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FlowSpec - Constructing flows

Metaflow flows are defined by inhering from the FlowSpec class:

from metaflow import FlowSpec, step

class MyFlow(FlowSpec):

@step
def start(self):
self.next(self.end)

@step
def end(self):
pass

if __name__ == '__main__':
MyFlow()

This class has no other uses. It can't be instantiated directly.

FlowSpec exposes a few methods and attributes that you can use to construct a flow, which are listed below. You can add more functionality in your flows through step-level decorators and flow-level decorators.

You can parametrize flows through the Parameter object that are defined as class variables inside a flow. You can also include files as parameters through the IncludeFile object.

To query and manipulate the currently executing run inside your flow, see the current object. To access results produced by a flow, see the Client API.

Defining a workflow

Annotate methods that are a part of your Metaflow workflow with the @step decorator. Use FlowSpec.next to define transitions between steps:

FlowSpec.next(*dsts, foreach=None)

[source]

Indicates the next step to execute after this step has completed.

This statement should appear as the last statement of each step, except the end step.

There are several valid formats to specify the next step:

  • Straight-line connection: self.next(self.next_step) where next_step is a method in the current class decorated with the @step decorator.

  • Static fan-out connection: self.next(self.step1, self.step2, ...) where stepX are methods in the current class decorated with the @step decorator.

  • Foreach branch:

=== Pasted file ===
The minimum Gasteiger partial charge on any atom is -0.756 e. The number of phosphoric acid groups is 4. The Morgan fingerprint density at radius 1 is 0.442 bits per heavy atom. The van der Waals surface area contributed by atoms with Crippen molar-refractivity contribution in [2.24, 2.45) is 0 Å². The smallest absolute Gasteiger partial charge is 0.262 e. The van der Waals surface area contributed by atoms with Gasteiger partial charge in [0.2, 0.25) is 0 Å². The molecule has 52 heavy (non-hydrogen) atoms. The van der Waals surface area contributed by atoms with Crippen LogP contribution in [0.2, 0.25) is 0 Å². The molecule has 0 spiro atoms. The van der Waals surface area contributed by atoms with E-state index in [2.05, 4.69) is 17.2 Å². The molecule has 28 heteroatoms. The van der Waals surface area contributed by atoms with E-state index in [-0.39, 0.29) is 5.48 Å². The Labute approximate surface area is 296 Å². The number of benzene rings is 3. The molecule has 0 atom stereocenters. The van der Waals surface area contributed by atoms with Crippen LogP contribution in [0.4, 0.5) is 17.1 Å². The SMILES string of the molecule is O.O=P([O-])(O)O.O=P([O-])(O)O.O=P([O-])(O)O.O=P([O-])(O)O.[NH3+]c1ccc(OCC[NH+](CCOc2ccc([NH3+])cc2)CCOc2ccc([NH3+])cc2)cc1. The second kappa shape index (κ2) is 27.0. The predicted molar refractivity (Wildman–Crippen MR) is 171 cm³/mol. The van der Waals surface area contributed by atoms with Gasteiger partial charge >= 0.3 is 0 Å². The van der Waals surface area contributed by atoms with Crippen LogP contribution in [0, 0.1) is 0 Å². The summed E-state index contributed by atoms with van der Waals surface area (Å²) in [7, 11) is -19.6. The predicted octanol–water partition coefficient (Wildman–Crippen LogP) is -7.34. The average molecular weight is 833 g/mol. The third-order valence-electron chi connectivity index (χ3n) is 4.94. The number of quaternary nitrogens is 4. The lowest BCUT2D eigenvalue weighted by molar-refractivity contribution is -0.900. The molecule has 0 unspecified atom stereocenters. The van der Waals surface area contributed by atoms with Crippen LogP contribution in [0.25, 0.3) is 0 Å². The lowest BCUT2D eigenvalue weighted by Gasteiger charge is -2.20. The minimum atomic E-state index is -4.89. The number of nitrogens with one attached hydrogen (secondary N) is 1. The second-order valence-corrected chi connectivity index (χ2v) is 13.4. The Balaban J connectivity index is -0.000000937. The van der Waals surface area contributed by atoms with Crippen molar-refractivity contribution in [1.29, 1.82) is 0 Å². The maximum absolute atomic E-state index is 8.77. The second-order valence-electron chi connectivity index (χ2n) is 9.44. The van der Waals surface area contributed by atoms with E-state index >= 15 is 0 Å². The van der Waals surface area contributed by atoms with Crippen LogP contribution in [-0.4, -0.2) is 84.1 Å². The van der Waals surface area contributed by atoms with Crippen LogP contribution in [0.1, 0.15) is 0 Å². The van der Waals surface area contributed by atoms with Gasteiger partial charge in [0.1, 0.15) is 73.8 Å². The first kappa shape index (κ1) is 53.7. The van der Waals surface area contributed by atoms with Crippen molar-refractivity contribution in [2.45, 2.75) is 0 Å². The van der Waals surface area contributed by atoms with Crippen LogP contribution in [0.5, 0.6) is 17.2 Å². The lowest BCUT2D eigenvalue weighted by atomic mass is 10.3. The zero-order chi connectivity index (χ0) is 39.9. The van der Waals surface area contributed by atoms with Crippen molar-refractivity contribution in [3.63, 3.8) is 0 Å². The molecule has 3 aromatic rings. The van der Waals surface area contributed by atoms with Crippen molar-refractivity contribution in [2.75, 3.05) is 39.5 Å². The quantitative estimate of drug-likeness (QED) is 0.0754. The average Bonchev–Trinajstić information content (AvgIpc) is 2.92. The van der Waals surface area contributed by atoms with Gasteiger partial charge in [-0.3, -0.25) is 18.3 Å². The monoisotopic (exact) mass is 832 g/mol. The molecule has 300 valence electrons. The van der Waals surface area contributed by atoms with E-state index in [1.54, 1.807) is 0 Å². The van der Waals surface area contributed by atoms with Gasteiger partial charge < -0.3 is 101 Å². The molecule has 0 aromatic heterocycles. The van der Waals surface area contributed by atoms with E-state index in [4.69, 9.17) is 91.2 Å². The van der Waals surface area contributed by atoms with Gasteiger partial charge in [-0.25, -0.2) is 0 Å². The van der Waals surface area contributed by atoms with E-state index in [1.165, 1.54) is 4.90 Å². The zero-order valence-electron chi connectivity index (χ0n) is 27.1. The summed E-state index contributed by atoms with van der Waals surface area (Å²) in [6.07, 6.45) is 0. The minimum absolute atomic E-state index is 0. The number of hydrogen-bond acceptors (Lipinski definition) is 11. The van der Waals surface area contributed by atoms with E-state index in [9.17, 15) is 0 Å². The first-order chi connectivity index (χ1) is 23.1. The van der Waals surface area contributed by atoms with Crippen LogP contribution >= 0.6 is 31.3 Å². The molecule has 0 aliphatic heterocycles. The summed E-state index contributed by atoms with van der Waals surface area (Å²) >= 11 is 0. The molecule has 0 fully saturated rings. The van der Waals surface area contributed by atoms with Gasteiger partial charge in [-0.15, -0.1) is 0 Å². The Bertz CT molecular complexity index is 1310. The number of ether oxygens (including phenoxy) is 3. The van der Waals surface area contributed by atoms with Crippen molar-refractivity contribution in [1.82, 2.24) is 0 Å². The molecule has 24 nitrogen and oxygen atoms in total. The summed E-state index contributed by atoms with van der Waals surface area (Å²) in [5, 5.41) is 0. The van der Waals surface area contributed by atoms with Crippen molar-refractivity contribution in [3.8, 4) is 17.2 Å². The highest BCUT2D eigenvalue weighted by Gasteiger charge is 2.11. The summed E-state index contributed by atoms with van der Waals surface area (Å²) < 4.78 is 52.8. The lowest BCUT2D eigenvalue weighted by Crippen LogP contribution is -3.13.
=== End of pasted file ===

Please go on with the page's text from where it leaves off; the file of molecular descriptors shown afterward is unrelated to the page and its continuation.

self.next(self.foreach_step, foreach='foreach_iterator')
    

    In this situation, foreach_step is a method in the current class decorated with the @step docorator and foreach_iterator is a variable name in the current class that evaluates to an iterator. A task will be launched for each value in the iterator and each task will execute the code specified by the step foreach_step.

Parameters 

dsts: Method

One or more methods annotated with @step.

Raises 

InvalidNextException

Raised if the format of the arguments does not match one of the ones given above.

Working with foreaches

Use the operations below, FlowSpec.input, FlowSpec.index, and FlowSpec.foreach_stack to query the status of the currently executing foreach branch. Use FlowSpec.merge_artifacts() to handle incoming artifacts in a join step.

FlowSpec.input

[source]

The value of the foreach artifact in this foreach branch.

In a foreach step, multiple instances of this step (tasks) will be executed, one for each element in the foreach. This property returns the element passed to the current task. If this is not a foreach step, this returns None.

If you need to know the values of the parent tasks in a nested foreach, use FlowSpec.foreach_stack.

Returns 

object

Input passed to the foreach task.

FlowSpec.index

[source]

The index of this foreach branch.

In a foreach step, multiple instances of this step (tasks) will be executed, one for each element in the foreach. This property returns the zero based index of the current task. If this is not a foreach step, this returns None.

If you need to know the indices of the parent tasks in a nested foreach, use FlowSpec.foreach_stack.